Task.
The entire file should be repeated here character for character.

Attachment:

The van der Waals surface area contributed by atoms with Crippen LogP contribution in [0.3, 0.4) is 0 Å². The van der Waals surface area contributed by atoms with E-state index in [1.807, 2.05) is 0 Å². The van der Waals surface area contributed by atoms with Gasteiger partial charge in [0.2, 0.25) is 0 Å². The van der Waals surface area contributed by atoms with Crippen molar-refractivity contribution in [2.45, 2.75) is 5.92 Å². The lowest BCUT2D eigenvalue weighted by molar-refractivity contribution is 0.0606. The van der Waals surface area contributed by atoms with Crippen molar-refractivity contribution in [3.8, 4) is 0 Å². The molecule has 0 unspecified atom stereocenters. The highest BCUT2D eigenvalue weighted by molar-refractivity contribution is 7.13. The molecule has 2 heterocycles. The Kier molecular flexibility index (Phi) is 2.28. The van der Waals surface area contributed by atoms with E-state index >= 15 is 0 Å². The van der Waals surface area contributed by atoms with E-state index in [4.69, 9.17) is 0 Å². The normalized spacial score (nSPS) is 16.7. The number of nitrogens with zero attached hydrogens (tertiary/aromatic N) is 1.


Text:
The van der Waals surface area contributed by atoms with Crippen LogP contribution in [0.3, 0.4) is 0 Å². The van der Waals surface area contributed by atoms with E-state index in [1.807, 2.05) is 0 Å². The van der Waals surface area contributed by atoms with Gasteiger partial charge in [0.2, 0.25) is 0 Å². The van der Waals surface area contributed by atoms with Crippen molar-refractivity contribution in [2.45, 2.75) is 5.92 Å². The lowest BCUT2D eigenvalue weighted by molar-refractivity contribution is 0.0606. The van der Waals surface area contributed by atoms with Crippen molar-refractivity contribution in [3.8, 4) is 0 Å². The molecule has 0 unspecified atom stereocenters. The highest BCUT2D eigenvalue weighted by molar-refractivity contribution is 7.13. The molecule has 2 heterocycles. The Kier molecular flexibility index (Phi) is 2.28. The van der Waals surface area contributed by atoms with E-state index >= 15 is 0 Å². The van der Waals surface area contributed by atoms with E-state index in [4.69, 9.17) is 0 Å². The normalized spacial score (nSPS) is 16.7. The number of nitrogens with zero attached hydrogens (tertiary/aromatic N) is 1.